Research | Open | Published:
Probability inequality concerning a chirp-type signal
Journal of Inequalities and Applicationsvolume 2013, Article number: 131 (2013)
Probability inequalities of random variables play important roles, especially in the theory of limiting theorems of sums of independent random variables. In this note, we give a proof of the following:
Let be a sequence of independent random variables such that , and . Then
It is shown that this result will be useful in estimating the parameters of a chirp-type statistical model and in establishing the consistency of estimators.
In  Whittle (1952) considered the problem of estimating the parameters of a sine wave:
where ’s are the observations and ’s are independent, identically distributed random variables with mean zero and finite(unknown) variance. Whittle’s solution to the problem of estimating the parameters and the proof of consistency of parameters of the above sine wave used arguments which are not mathematically rigorous. In 1973, a rigorous solution to Whittle’s problem was given by Walker . In his proof of consistency of parameters, he used the following result:
where is a linear process.
In this paper, we extend the above result to obtain
We came across this problem while attempting to establish the consistency of the parameters of the model
where ’s and ’s are as mentioned above. Models of this type are referred to as ‘chirp’ models [3, 4] and , and they have drawn the attention of many researchers [6, 7] and . Although we tried to find our main result given in (1) in the literature, we were unable to find one. We make use of the following basic results to establish our main result.
2 Basic results
Definition 1 Let be a sequence of random variables. We say that if for given , there exists M such that
Let be a sequence of nonzero real numbers. We say that if .
Lemma 1 Let be a sequence of random variables, and let and be two sequence of nonzero real numbers. Then
Lemma 2 Let be a sequence of random variables, let be a sequence of real numbers, and let q be a positive real number. Then
Definition 2 Let be a sequence of random variables. We say that if in probability. (So, if for each , we have .)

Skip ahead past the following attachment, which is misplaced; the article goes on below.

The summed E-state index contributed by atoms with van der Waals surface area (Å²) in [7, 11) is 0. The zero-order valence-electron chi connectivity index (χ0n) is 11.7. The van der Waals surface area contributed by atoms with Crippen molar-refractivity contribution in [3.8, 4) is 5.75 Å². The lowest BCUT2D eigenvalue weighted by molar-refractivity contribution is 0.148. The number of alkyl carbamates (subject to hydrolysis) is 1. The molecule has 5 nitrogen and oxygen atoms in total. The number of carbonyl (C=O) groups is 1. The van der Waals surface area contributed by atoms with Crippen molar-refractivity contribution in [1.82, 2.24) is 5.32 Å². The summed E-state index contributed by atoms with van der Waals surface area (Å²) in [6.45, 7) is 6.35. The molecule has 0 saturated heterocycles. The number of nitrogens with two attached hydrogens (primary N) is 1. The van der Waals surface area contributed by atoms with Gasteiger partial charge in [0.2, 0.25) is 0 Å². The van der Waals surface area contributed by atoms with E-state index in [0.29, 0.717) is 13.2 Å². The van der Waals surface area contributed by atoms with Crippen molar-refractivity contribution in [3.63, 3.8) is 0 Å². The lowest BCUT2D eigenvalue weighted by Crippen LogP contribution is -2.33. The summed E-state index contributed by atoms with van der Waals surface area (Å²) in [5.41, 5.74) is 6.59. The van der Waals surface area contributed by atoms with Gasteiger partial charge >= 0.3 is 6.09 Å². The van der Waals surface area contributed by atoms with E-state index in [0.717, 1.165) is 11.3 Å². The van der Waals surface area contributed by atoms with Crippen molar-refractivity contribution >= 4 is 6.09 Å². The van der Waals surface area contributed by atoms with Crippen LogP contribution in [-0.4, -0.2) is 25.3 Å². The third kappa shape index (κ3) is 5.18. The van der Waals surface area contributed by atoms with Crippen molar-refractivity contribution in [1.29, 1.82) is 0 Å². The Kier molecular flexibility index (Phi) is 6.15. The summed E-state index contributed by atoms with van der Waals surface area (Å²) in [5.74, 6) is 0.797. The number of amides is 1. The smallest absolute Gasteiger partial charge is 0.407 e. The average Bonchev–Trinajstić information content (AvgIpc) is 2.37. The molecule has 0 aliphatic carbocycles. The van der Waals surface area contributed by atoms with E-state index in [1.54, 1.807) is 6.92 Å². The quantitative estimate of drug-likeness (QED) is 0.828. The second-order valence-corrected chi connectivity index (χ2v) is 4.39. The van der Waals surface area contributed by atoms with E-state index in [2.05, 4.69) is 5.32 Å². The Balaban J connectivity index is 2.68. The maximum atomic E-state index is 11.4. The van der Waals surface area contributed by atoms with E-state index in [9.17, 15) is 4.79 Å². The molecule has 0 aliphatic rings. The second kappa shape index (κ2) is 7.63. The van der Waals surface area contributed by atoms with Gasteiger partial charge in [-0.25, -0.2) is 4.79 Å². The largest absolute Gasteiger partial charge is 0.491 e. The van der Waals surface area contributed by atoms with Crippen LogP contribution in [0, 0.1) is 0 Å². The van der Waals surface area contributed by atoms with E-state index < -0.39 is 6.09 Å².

Lemma 3 Let be a sequence of random variables, and let be a sequence of real numbers with as . If , then .
Lemma 4 Let be a sequence of random variables, and let β be a positive real number. Then
Lemma 5 Let be a sequence of random variables, and let β be any real number. If and , then .
Lemma 6 Let μ be any real number. Let be a sequence of random variables such that . Then .
We now establish two lemmas that we need to prove the main result.
Lemma 7 Let ; , be complex numbers. Then
Proof The is the sum of the terms in the table:
We can add by summing along the diagonals. So, the sum is equal to
Lemma 8 Let ; be complex numbers. Then
Proof Since , by using in Lemma 7, then
3 Main result
Theorem 1 Let be a sequence of independent random variables such that , and . Then
Proof Letting in Lemma 8, we see that
Using the triangle inequality, we obtain
Fix s and consider . By Lemma 8 with , we obtain
and it follows from the triangle inequality that
Substituting this in equation (2), we obtain
It follows that
Taking the expectation of both sides of the above inequality, we obtain
We claim that
We note that since
we can ignore the term provided, and we show the other term is .
Taking in Schwarz’s inequality yields . Using this on the right-hand side of the above inequality, we get
Using Schwarz’s inequality again on the first term on the right, we get
Consider . Since , is the unique largest subscript, the ’s are independent and , we have
Now consider the term . Since , and the ’s are independent,
Similarly, since , , and the ’s are independent,
It follows by virtue of Lemma 6 that
Using Lemma 3, we obtain
which completes the proof of the theorem. □
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The author declares that she has no competing interests.